The particular settings of several continuous GA tuning parameters including the probabilities of applying crossover operator and mutation operator are investigated now. These tuning parameters are typically problem dependent and have to be determined experimentally. They play a non negligible role in the improvement of the efficiency of the algorithm. Figure 7 shows the effect of the crossover probability, [p.sub.c], and the mutation probability, [p.sub.m], on the convergence speed of the algorithm for Troesch's problem when [lambda] = 0.5. It is clear from Figure 7 that when the probabilities values [p.sub.c] and [p.sub.m] are increasing gradually, the average number of generation required for convergence is decreasing as well. Also, it is noted that the best performance of the algorithm is achieved when [p.sub.c] = 0.9 and [p.sub.m] = 0.9. As a result, these values are set as the algorithm default values [32-40].

The influence of the population size on the convergence speed, the average fitness, and the corresponding errors of continuous GA is studied next for Troesch's problem when [lambda] = 1 as shown in Figure 8. Small population sizes suffer from larger number of generations required for convergence and the probability of being trapped in local minima, while large population sizes suffer from larger number of fitness evaluations that means larger execution time. However, it is noted that the improvement in the convergence speed becomes almost negligible after a population size of 700.

Now, the effect of the number of nodes on the convergence speed, the average fitness, and the corresponding errors is explored. Table 12 gives the relevant data for Bratu's problems when [mu] = 1. It is observed that the reduction in the step size results in a reduction in the error and correspondingly an improvement in the accuracy of the obtained solution. This goes in agreement with the known fact about finite difference schemes where more accurate solutions are achieved using a reduction in the step size. On the other hand, the cost to be paid while going in this direction is the rapid increase in the number of generations required for convergence. For instance, while increasing the number of nodes from 5 to 10 to 20, the required number of generations for convergence jumps from almost 600 to 1130 to 2400, that is, 1.89 to 2.21 multiplication factor.

Finally, the effect of the most commonly used selection schemes by GA community of the performance on the continuous GA is investigated. Table 13 represents the effect of selection schemes on the convergence speed, the average fitness, and the corresponding errors for Bratu's problem when [mu] = 2. It is clear from Table 13 that the rank-based selection scheme [49] has the faster convergence speed. The tournament selection with replacement [49] and tournament selection without replacement [50] approaches come in the second place with almost similar convergence speeds. It is obvious that the roulette wheel [30], stochastic universal [50], and half biased selection [51] schemes have slower convergence speed of the rest of the methods. The half biased selection scheme has the slowest convergence speed. The reader is kindly requested to go through [32-40] for more details about the selection scheme used in the algorithm.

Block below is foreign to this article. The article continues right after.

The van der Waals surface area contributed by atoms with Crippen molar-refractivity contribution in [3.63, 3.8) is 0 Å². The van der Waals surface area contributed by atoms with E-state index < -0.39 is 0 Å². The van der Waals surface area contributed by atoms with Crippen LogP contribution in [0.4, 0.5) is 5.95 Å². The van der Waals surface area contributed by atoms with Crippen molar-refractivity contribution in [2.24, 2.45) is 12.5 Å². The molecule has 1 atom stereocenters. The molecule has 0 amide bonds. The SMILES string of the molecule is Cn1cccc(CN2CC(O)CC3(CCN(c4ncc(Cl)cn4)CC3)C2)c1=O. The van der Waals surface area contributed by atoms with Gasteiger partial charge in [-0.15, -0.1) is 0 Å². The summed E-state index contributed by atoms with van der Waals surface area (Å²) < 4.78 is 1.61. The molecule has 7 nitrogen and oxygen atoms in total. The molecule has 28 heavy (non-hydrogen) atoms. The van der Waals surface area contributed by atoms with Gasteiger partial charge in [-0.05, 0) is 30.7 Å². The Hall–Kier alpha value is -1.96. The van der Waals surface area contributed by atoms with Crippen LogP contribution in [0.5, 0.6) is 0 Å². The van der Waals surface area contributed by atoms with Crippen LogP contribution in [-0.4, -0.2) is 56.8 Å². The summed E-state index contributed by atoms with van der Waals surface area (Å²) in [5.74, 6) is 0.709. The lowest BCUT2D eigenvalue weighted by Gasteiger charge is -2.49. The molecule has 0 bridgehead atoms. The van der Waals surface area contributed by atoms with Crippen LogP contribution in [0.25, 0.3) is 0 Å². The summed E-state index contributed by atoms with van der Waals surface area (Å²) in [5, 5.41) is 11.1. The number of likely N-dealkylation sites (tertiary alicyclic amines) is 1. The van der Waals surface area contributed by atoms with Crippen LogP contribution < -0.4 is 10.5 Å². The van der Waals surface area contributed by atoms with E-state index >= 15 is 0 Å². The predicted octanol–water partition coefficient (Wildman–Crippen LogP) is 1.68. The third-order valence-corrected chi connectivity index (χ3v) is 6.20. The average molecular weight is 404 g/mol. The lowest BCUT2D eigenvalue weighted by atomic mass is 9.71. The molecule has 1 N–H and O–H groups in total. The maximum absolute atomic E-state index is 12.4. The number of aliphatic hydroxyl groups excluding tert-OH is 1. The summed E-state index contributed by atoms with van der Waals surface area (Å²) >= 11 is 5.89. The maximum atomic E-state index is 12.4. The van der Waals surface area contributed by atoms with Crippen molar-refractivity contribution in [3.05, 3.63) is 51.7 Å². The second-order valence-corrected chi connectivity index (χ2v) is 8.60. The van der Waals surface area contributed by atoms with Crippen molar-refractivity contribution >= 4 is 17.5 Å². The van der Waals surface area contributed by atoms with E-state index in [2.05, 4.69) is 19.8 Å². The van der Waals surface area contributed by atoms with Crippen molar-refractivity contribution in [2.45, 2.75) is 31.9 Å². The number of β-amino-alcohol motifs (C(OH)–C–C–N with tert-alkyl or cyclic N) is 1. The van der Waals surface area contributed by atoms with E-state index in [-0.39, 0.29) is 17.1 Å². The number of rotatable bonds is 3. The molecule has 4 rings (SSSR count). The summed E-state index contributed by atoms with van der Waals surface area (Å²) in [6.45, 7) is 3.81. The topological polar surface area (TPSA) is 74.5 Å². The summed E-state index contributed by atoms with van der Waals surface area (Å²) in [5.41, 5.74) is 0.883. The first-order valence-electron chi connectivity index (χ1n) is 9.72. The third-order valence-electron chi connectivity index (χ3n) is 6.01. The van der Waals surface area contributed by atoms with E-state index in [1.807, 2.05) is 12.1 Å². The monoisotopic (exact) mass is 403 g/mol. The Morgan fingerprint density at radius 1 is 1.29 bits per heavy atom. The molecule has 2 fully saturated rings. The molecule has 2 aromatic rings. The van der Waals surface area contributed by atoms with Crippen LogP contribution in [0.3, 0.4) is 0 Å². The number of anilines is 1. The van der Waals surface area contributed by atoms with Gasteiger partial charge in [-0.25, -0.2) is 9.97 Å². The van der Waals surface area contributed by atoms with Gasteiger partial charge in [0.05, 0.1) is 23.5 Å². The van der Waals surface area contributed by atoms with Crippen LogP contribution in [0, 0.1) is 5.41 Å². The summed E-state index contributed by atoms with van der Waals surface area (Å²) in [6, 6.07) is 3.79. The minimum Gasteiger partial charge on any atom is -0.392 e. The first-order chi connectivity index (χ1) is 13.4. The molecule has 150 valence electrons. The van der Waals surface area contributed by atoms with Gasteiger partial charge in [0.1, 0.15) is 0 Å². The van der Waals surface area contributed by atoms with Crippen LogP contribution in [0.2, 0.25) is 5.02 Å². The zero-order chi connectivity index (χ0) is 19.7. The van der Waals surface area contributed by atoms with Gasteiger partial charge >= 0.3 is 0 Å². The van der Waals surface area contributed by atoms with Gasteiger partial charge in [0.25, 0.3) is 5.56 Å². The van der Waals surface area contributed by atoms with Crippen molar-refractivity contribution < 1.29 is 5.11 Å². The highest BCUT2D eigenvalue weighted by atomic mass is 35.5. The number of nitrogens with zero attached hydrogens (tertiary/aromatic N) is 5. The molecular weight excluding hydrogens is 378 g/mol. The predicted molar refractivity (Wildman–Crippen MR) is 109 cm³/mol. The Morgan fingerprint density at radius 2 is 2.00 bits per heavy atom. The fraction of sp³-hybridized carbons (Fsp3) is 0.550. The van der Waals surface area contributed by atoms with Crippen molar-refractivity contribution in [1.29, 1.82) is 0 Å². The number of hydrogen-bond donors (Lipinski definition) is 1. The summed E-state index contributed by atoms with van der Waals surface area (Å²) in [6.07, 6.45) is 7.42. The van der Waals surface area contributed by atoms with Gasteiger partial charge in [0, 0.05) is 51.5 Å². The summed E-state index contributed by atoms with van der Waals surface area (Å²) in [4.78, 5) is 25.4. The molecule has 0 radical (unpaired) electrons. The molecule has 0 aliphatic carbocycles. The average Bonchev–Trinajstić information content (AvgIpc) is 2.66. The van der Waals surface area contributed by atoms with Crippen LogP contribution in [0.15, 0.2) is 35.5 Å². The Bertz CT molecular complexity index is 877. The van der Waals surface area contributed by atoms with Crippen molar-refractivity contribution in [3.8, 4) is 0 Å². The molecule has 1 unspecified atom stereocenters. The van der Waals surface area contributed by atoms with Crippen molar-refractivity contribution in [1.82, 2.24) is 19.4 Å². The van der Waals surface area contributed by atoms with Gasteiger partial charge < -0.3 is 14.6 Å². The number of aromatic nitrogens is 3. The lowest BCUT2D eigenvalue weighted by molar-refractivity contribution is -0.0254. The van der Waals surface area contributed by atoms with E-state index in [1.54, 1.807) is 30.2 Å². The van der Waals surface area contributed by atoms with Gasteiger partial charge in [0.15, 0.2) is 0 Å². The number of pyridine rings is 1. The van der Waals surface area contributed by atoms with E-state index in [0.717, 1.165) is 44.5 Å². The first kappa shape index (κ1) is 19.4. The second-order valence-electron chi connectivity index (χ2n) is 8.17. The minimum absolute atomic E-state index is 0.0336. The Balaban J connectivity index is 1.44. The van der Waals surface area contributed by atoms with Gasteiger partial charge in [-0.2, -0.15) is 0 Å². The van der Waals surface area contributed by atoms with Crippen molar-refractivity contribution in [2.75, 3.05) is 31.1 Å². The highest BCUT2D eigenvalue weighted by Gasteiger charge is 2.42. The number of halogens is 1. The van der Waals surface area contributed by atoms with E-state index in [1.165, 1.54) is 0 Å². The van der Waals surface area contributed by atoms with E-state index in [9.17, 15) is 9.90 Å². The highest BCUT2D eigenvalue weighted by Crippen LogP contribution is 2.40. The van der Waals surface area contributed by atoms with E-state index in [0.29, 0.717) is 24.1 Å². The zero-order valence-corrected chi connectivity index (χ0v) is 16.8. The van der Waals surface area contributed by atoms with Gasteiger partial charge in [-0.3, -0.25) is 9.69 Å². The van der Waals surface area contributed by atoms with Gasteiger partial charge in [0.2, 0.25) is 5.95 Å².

7. Summery

This paper has introduced a new optimization technique based on the use of continuous GA where two smooth solution curves are used for representing the required nodal values. The continuous GA was found to be accurate in which the boundary conditions of the problems are satisfied. Simulation results are carried out in order to verify the mathematical results and the theoretical statements for the optimized solutions. The applicability and efficiency of the proposed algorithm for the solution of different cases of Troesch's and Bratu's problems are investigated. On the other aspect as well, the effect of different parameters, including the evolution of nodal values, the initialization method, the selection method, the vector norm used, the crossover and mutation probabilities, the population size, and the step size, is studied.